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Title

Prevalence, Distribution, and Correlates of Hepatitis C Virus Infection Among Homeless Adults in Los Angeles (Public Health Reports)

Publication Topics

Chronic Condition Prevalence; Health Behaviors; Low-Income; Urban/Rural Populations; Adult

Publication Type

Journal Article

Publication Date

2012-08-01T07:00:00Z

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<a onclick="OpenPopUpPage('http://healthpolicy.ucla.edu/_layouts/listform.aspx?PageType=4&ListId={7AAD61FA-4BCB-48C0-B0B7-87AFDC3673EF}&ID=487&RootFolder=*', RefreshPage); return false;" href="http://healthpolicy.ucla.edu/_layouts/listform.aspx?PageType=4&ListId={7AAD61FA-4BCB-48C0-B0B7-87AFDC3673EF}&ID=487&RootFolder=*">Lillian Gelberg, MD, MSPH</a>

Author 2

<a onclick="OpenPopUpPage('http://healthpolicy.ucla.edu/_layouts/listform.aspx?PageType=4&ListId={7AAD61FA-4BCB-48C0-B0B7-87AFDC3673EF}&ID=151&RootFolder=*', RefreshPage); return false;" href="http://healthpolicy.ucla.edu/_layouts/listform.aspx?PageType=4&ListId={7AAD61FA-4BCB-48C0-B0B7-87AFDC3673EF}&ID=151&RootFolder=*">et al</a>

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Abstract

Recent government studies show that hepatitis C, which can destroy the liver and necessitate a liver transplant, now kills more American adults than AIDS, and research led by Center Faculty Associate Lillian Gelberg shows just how prevalent the disease is among homeless adults in downtown Los Angeles.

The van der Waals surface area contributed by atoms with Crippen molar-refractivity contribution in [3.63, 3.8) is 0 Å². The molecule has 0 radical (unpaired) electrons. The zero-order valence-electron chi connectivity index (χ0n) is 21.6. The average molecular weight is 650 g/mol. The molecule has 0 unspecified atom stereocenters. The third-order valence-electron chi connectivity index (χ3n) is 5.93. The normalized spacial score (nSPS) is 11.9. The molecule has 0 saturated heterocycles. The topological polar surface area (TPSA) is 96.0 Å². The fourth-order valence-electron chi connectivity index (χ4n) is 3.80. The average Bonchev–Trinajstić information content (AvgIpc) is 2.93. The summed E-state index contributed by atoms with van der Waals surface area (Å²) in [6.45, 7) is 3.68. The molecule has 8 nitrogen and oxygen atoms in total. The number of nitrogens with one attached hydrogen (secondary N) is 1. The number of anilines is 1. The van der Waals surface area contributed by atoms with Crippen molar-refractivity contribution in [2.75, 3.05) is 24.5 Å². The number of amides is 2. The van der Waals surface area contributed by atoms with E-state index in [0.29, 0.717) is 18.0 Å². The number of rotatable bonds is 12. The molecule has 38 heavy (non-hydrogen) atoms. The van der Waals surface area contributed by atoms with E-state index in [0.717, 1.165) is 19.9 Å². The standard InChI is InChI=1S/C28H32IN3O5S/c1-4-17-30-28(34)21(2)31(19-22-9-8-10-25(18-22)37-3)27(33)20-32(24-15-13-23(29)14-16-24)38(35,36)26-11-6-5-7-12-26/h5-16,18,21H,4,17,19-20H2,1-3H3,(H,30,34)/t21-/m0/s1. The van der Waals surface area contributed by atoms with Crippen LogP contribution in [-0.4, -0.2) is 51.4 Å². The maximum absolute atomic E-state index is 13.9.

In this study published in Public Health Reports, researchers found that 26.7 percent of homeless adults tested and surveyed in downtown Los Angeles' skid row were infected with the hepatitis C virus (HCV) — more than 10 times the 2 percent rate among the general U.S. population. Of those surveyed, 46.1 percent were unaware that they were infected. Four percent of the sample were HIV-positive.

Few of the infected homeless adults surveyed had ever received any treatment for their HCV. Less than 3 percent of those who knew they were infected had ever been treated.

The study surveyed 534 homeless adults from 41 shelters and meal programs in the skid row area between June 2003 and February 2004.

Most were males and the majority were African Americans. Each was tested for hepatitis B and C and for HIV.
Overall, the researchers found that HCV prevalence was significantly higher among those homeless individuals who had injected drugs or been in prison; who were 40 years of age and older; who had less education; or who were U.S.-born.​

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Created at 8/30/2012 9:22 AM by i:0#.f|uclachissqlmembershipprovider|jonathan
Last modified at 1/10/2013 3:30 PM by i:0#.f|uclachissqlmembershipprovider|jonathan